Chanterelles are a powerful distraction. In July, I spend hours walking through the woods and staring at the ground, oblivious to mosquitoes and horseflies, in search of the butter-yellow mushrooms. And I find what I seek. Nearly every night we have butter-sautéed chanterelles for supper. And yes, they are that good.
Along the North Shore, chanterelles appear in July and provide good pickings for a few weeks. In a wet year, you may find edible chanterelles into September, although it is more common for picking to end during August. Chanterelles are easy to identify, easy to find, abundant and, best of all, delicious.
I watch for chanterelles after a good rain. They consistently appear in a couple places in my yard and provide a convenient barometer for local picking. Out in the woods, I find chanterelles in the same places year after year. Since a mushroom is the fruiting body of an unseen fungus, perhaps they are produced annually, like apples. That said, when out picking I leave a few mushrooms to spread their spores. Overenthusiastic picking of a patch seems to result in far fewer chanterelles the following year.
In my experience, chanterelles are found in shady forest uplands, often beneath large leaf aster, a common ground cover. Where I pick them, the tree cover is mature aspen mixed with balsam, though I have also found mushrooms growing on bare, needle-strewn ground in balsam thickets and beneath mature birch trees.
When searching for mushrooms, I walk slowly along forest paths and use my foot to sweep aside aster leaves to see what is beneath them. Chanterelles are easy to spot, because their yellow-burnished orange coloration is a bright contrast the greens and browns dominating the forest floor. If you find one, you’ll certainly find a few more. They nearly always grow in clusters or fairy rings. In fact, growing in clusters is a trait you can use to identify them.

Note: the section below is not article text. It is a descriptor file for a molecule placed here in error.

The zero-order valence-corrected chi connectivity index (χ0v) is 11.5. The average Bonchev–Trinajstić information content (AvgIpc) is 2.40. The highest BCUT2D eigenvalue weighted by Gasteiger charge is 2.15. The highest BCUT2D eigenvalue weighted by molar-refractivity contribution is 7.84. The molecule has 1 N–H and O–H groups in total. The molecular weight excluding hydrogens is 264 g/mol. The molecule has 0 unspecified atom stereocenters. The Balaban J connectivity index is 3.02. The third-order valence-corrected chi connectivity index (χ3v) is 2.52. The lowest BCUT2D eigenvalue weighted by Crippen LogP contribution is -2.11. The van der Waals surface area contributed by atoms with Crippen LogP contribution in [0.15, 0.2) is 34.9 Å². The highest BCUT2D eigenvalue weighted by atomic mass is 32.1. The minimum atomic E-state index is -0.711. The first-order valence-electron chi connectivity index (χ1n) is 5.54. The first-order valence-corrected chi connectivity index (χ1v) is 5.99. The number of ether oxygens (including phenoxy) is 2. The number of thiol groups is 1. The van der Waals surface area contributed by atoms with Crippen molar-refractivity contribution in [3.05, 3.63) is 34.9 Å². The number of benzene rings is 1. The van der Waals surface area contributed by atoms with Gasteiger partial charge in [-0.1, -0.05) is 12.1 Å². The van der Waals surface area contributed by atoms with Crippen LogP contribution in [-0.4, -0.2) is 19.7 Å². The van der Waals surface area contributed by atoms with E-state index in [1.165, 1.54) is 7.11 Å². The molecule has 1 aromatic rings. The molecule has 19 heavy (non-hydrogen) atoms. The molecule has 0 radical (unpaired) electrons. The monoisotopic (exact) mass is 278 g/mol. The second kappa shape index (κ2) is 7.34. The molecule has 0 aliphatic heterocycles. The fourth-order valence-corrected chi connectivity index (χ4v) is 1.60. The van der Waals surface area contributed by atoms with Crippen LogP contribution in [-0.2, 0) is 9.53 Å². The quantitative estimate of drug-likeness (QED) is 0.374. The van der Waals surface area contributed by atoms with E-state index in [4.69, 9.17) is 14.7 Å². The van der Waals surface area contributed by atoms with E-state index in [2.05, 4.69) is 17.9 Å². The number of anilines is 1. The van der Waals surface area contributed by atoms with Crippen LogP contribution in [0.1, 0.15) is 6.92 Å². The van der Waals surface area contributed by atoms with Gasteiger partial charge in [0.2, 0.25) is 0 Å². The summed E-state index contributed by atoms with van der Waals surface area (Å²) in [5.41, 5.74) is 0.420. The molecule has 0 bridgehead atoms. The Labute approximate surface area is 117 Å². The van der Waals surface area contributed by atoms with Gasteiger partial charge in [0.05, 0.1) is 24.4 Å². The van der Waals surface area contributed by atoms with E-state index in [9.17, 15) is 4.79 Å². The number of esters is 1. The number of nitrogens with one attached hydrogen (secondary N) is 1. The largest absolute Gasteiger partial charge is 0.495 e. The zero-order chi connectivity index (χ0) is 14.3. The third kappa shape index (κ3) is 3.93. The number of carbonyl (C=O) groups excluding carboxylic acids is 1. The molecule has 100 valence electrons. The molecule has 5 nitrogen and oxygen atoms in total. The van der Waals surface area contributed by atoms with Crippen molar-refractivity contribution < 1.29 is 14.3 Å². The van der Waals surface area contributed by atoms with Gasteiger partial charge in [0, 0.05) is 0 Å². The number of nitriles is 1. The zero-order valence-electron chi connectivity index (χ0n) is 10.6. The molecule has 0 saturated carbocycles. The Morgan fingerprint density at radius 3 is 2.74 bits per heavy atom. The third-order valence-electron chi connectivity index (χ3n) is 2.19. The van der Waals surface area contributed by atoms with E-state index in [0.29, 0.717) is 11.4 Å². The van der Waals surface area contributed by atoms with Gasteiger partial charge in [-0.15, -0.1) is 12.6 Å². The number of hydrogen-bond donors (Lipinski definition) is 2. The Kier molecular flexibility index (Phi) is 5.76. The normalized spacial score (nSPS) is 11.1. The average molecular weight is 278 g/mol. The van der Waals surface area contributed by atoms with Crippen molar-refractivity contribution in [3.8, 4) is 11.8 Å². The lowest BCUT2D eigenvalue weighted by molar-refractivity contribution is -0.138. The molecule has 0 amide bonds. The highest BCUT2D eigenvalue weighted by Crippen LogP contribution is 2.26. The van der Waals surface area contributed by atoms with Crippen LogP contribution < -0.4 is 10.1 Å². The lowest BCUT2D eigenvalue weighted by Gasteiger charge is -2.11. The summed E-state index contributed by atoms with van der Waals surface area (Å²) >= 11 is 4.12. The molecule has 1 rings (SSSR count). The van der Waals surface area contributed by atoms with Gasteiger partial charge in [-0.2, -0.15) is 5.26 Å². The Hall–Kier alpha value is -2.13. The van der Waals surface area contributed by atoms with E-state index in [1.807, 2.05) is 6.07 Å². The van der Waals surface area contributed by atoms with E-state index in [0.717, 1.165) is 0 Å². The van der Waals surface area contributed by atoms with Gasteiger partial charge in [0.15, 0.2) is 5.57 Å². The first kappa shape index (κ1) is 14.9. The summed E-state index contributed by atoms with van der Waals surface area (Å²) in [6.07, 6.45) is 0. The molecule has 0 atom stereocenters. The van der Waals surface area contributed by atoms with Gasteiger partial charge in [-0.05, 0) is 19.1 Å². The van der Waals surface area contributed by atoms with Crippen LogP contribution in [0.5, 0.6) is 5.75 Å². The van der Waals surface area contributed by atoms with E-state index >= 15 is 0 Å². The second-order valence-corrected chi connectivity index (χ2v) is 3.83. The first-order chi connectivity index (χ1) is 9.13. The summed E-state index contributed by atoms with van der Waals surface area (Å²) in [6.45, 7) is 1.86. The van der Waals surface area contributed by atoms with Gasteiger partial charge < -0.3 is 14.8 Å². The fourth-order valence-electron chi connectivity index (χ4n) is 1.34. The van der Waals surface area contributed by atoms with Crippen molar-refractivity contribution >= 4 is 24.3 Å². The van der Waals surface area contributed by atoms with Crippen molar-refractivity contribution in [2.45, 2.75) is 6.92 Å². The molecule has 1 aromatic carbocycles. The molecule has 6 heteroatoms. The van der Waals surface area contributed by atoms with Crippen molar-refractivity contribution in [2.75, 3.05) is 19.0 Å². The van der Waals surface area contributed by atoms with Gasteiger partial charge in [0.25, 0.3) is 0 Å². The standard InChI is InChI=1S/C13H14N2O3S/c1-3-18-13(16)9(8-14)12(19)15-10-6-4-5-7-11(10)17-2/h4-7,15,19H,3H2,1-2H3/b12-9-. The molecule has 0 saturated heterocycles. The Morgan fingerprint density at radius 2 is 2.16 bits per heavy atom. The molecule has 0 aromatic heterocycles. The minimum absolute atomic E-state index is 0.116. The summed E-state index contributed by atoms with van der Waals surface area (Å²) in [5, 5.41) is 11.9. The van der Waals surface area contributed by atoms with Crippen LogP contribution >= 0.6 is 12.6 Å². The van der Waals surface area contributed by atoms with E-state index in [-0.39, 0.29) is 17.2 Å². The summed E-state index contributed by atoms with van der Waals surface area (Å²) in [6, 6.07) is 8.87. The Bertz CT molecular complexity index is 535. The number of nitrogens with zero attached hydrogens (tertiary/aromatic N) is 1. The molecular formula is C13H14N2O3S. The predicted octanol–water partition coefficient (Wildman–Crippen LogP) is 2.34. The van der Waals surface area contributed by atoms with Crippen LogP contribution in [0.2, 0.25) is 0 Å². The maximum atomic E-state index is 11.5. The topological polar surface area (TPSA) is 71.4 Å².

Chanterelles are easy to identify. In addition to their distinctive yellow color, they are trumpet-shaped. Their gills flare up along the stem like fluted columns. They also have a pleasant odor, which some folks liken to apricot. If you are careful and use a good guide book or, better yet, go out with an experienced picker, you’ll discover nothing else really looks and feels like a chanterelle.
When picking mushrooms, I prefer to put them in a small wicker basket, though any bowl or bucket will do. To pick, I grasp the stem near the ground and break it off. This gives me the whole mushroom with a bit of dirt on the butt of the stem. Some pickers use a knife to cut off the mushrooms, but I find they are easier to pick by hand. Typically three or four clusters of mushrooms yield enough for a meal.
At home, I clean the mushrooms using a moist paper towel and a paring knife. Wipe off any dirt on the cap or stem with the paper towel, and then tap the cap with your fingertip to knock bits of dirt out of the gills. I use the knife to cut off the butt of the stem. Large mushrooms are sliced lengthwise for cooking. I also check to make sure the stems are solid—some ripe chanterelles contain small worms that hollow out the stems. To avoid worms, try to pick small, young mushrooms rather than the large, fully ripe chanterelles. Worm infested mushrooms should be thrown out.
We prefer to eat fresh mushrooms. A couple of years ago, we tried drying them with a dehydrator, but were unsatisfied with the taste. I recently talked to someone who said canned chanterelles are excellent, but we haven’t tried that method. You can store fresh chanterelles in the refrigerator for a week or two.
Our method of cooking chanterelles is pretty simple: we sauté them in melted butter. Vikki first cooks them for a few minutes to reduce their moisture content and then adds butter. Some folks I know add garlic to the butter. Sautéed chanterelles, to my palate, are better than morels, though I like both very much. Chanterelle mushrooms will compliment just about any meal, but they are especially tasty with chicken.
This story was originally published in the June-July 2012 issue of Northern Wilds Magazine.